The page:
In Australia, our political system promotes all the wrong childhood, competitive behaviours like tactical play, groupthink, manipulating, and even backstabbing over our more mature adult behaviours.
Twenty years ago, Trade Union legend Bill Ludwig introduced me to Bill Shorten, telling me that here was a young guy who was going places.
In Queensland, the ALP was devastated electorally because voters put jobs above climate change.
The pollsters got it wrong, the bookies got it wrong, the punters got it wrong the ABC and most of the mainstream media got it wrong and obviously Bill Shorten got it very wrong.
Throughout the Howard years, federal Labor found itself constantly incapable of recovering the 'aspirational' blue collar voters who had found comfort in the arms of the conservative Coalition government.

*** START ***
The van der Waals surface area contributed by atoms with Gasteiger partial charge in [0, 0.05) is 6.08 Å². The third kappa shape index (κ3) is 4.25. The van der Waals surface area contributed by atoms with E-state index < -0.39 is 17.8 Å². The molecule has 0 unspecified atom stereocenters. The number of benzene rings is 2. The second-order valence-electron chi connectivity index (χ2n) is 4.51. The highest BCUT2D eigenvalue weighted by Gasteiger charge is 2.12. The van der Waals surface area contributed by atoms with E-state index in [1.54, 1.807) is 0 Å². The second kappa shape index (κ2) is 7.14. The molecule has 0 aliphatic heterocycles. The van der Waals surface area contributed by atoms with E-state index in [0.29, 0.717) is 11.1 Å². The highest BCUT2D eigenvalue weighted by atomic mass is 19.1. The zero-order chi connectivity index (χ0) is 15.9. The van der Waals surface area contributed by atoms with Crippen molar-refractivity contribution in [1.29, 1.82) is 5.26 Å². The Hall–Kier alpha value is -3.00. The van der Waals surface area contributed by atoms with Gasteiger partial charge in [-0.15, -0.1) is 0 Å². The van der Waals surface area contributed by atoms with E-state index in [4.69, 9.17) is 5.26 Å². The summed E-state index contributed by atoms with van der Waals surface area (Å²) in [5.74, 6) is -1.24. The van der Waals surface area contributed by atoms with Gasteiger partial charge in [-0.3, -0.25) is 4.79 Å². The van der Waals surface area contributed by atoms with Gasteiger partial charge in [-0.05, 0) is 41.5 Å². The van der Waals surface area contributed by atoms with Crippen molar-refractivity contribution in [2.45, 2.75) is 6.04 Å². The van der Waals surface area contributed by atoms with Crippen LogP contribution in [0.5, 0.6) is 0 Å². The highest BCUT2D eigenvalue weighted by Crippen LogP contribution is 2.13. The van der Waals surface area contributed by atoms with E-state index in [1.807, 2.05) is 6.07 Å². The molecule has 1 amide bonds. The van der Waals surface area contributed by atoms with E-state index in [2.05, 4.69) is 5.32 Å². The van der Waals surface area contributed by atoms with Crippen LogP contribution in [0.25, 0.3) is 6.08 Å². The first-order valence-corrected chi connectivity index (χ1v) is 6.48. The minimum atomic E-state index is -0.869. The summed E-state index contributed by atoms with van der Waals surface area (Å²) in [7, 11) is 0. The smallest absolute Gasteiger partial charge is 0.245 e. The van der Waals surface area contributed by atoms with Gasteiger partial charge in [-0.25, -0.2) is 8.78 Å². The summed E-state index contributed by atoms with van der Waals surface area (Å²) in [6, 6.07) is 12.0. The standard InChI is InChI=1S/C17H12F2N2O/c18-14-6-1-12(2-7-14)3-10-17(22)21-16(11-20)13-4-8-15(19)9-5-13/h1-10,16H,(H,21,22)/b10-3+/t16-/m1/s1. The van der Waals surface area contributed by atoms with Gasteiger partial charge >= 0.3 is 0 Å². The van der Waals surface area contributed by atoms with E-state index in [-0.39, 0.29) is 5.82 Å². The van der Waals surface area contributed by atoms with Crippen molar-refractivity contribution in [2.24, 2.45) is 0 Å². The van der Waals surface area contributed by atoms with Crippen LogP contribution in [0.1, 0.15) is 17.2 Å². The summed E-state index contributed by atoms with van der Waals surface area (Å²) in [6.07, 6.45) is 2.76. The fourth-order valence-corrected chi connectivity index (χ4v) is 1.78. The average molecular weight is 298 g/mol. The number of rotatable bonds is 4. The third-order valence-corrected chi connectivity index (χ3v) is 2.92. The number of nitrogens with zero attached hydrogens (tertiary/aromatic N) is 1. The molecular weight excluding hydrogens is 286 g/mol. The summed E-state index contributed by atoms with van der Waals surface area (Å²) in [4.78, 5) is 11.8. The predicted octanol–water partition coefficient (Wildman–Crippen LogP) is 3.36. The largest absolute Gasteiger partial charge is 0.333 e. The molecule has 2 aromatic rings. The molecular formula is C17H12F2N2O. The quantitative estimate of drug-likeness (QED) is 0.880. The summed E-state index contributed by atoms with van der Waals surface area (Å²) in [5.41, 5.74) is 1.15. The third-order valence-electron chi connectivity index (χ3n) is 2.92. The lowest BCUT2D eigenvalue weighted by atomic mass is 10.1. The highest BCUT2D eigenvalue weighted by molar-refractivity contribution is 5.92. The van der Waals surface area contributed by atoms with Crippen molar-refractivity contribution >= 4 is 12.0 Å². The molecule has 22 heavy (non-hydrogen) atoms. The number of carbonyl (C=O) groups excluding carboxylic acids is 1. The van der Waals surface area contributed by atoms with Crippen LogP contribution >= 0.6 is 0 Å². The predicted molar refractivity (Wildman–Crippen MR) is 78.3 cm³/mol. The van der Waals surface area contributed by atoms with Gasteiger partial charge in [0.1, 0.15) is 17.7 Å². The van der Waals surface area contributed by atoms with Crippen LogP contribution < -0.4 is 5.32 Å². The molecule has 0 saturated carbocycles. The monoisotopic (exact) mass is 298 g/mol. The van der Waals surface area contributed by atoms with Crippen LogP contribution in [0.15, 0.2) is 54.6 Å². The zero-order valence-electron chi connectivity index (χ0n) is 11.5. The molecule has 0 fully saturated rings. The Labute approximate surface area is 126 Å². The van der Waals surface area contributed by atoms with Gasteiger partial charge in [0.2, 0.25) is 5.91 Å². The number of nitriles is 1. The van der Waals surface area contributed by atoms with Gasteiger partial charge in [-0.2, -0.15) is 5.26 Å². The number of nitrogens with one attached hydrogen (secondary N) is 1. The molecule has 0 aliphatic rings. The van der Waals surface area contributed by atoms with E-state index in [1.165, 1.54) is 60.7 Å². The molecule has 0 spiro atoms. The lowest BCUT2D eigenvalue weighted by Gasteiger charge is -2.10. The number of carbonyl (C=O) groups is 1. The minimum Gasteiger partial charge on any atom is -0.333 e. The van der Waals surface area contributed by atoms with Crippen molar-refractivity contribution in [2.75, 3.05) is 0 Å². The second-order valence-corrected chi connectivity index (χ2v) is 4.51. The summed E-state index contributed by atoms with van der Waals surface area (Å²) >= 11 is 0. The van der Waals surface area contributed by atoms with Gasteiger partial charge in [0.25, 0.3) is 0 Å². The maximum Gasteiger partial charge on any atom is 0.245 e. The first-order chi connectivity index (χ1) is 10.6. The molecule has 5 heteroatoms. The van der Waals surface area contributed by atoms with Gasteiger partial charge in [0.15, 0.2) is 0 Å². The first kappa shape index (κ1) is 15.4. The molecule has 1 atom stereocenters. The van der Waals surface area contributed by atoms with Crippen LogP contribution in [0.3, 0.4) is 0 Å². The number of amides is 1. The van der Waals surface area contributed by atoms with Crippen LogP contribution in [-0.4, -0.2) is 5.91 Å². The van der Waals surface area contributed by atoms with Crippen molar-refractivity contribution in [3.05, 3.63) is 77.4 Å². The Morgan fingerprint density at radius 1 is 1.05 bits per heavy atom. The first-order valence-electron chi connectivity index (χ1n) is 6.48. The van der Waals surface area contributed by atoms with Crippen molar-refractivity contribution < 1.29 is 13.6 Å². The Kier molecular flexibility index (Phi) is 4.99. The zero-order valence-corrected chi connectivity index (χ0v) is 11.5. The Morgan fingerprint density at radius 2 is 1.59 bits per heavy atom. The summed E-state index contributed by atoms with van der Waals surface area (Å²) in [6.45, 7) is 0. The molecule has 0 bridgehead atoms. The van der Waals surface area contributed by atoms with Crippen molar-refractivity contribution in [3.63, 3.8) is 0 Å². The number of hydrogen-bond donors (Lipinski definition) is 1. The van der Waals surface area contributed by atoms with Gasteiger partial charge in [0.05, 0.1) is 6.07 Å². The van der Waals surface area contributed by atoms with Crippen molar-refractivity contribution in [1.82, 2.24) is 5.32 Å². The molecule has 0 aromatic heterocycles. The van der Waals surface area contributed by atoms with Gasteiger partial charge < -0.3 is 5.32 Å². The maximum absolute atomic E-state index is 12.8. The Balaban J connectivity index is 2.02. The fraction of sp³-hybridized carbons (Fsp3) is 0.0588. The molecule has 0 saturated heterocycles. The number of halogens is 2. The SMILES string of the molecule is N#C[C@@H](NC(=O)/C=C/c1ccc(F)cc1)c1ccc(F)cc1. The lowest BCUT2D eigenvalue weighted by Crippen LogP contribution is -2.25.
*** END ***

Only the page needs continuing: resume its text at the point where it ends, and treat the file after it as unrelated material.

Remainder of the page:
The sleeper cells I'm thinking of were not highlighted in the mass media coverage. They weren't mentioned in what I heard and read after the voting.
Death is rarely a matter of good timing but it can be part of a good career move or the perfect conclusion to his political party's attempt to reclaim office.
Federal Labor's promise to contribute $10 billion toward the cost of the $50 billion Melbourne suburban rail loop shows it's prepared to see a generation or two of infrastructure funding pissed away if it offers a political advantage.
Things are different in 2019. The liberalising agenda around the world has all but petered out, while on the left there is a resurgence of belief and confidence in government intervention.
Well, all he did was ask a reasonable question which should have received an honest answer.
This is a far cry from the supposedly mighty role the use of social media was meant to have in participatory politics.
Instead of doing merely this, Labor could not resist announcing a raft of big-spending policies, the removal of many tax concessions, and an expansion of an already radical climate-change policy.